In the last few years we have noticed a disturbing trend in the Abacos. More and more commercialism, more and more it was feeling just like South Florida but with prettier water. Many, though certainly not all, of the visitors to the area viewed it as their own little playground to exploit. They kept too many fish, they burned too much fuel, they left too much trash, they used too much water, they stressed the local infrastructure, then went home. Did they pay for it, well sure, except for maybe the fish, but at what cost long term? I don't think we will be seeing too many of these people in Abaco for quite some time. While I grieve for the people of the community and what is lost, I hope it means a brighter, more sustainable future for the islands.
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Old 09-04-2019, 11:31 AM   #16
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Seeing some of the footage of the Bahamas – Abaco Islands they are really in dire shape, makes you wonder do you really go back to “restoring” these areas, or change how you build and installing new infrastructure, like underground cables etc, hurricane proof structures, kinda hard I know since they are a poor country, just do you keep repeating this hoping for a new outcome…

Also I have no idea how they would dispose of all this waste?
Not that poor. Av income per Cap $13000
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Old 09-04-2019, 11:47 AM   #17
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This is an opportunity for speculators, vulture capitalists and other bottom feeders to buy distressed properties for pennies on the dollar.
So it sounds like you plan to rush over their and buy property for more than the market rate. No? They want to sell. Someone has to want to buy. What you call a "bottom feeder" I could just as easily call an "investor" who is helping out the local property owner by purchasing their property at a mutually agreed upon price. Or do you think it would be better if the locals were all stuck with their properties, and unable to sell them at any price?


Call them "vultures" if you want to, but lets all remember that vultures serve a vital purpose in the eco-system. They clean up the mess left behind, whether it be left by other creatures, or by Mother Nature.
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Old 09-04-2019, 12:23 PM   #18
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It won't be rebuilt. Hopefully a new Abacos will be built. I read negative comments about investors, but investors are the only way this will happen. Will it be like Baker Bay? Perhaps. There are plenty of Bahamian Islands already for sale and many others that are private now.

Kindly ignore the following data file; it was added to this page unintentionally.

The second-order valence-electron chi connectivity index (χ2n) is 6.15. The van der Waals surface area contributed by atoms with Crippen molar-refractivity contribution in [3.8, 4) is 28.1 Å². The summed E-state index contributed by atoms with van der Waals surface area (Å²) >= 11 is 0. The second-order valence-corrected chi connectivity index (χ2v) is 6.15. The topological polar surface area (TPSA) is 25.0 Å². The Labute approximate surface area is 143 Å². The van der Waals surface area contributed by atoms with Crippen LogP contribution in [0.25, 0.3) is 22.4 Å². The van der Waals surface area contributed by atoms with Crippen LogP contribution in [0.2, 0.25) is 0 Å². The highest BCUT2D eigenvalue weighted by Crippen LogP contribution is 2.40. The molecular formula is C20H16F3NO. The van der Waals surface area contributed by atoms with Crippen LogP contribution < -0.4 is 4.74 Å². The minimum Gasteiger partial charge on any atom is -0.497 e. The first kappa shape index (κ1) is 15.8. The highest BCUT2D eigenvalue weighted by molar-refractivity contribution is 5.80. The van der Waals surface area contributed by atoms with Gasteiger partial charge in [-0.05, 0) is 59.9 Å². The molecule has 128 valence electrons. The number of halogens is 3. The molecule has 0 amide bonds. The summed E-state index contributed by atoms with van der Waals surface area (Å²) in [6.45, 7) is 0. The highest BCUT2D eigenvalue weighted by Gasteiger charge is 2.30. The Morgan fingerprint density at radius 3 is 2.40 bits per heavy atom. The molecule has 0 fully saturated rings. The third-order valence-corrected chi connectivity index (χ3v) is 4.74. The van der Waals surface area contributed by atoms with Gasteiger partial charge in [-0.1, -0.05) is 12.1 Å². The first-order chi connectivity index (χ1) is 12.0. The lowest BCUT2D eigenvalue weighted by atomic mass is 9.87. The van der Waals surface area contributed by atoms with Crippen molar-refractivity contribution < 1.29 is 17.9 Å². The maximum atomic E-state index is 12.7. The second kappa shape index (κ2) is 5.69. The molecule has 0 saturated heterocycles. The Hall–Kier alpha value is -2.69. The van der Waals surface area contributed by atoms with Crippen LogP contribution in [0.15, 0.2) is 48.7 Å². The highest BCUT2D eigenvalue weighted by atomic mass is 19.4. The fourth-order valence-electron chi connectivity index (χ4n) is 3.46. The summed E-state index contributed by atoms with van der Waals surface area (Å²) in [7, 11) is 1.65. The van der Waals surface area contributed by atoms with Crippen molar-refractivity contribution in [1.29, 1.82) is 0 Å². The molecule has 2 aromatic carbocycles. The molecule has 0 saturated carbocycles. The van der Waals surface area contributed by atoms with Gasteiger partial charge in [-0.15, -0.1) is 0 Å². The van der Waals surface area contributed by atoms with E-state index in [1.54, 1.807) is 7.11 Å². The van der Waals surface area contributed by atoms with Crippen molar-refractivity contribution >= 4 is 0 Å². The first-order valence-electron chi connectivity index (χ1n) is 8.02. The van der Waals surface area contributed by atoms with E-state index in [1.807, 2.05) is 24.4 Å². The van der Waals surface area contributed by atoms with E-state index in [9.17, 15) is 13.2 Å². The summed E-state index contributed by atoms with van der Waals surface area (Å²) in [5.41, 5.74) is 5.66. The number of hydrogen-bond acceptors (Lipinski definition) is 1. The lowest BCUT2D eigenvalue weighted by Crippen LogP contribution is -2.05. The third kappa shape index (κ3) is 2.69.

I look at any form of building as being a positive. The ultimate goal is a simple one, to provide jobs for the Bahamians. Hopefully, it will be more like Atlantis and Baha Mar and less like Genting and their Resorts World Bimini in that regard. The new will not be like the old. It will be worse in some ways and better in others.

Now, as to the commercialism, that's not always bad. Abaco has been commercial in many ways but still wonderful and beautiful. As to investors, the Bahamas have had a very hard time finding any willing to build on islands around the country. They would welcome any and all. I hope they find the right kind, those who truly care about the beauty of the area, and, most importantly, about the people there.

Atlantis gets a lot of criticism here but it brings a lot of people to Paradise Island and employs a huge number of Bahamians. Baha Mar now does the same. Resorts World did not us locals for construction and employs a very small number of Bahamians. Could Marsh Harbour end up looking like Bakers? I don't see that as bad. I hope it doesn't end up like Walkers and so many others. I don't see an Atlantis, but I can assure you if that was a possibility, the Bahamian Government would jump all over it today.

We've lost Marsh Harbour. We have have lost Treasure Cay and other areas, we don't yet know. They won't be back as they were, but hopefully something new and even better will be there one day.
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Old 09-04-2019, 06:25 PM   #19
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The keys rebuilding after Irma was definite improvement. The properties that had more than 50% of there value in damage had to get torn down and replaced. The new structure had to meet current building codes. So the end result was an overall improvement. The only problem I see is it did damage the lower end properties more and that was our "affordable housing". Then of course when you rebuild it may or may not be so "afforable"
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Old 09-04-2019, 06:37 PM   #20
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https://bahamasredcross.org/donate/

It’s one of many charities trying to help if you are so inclined.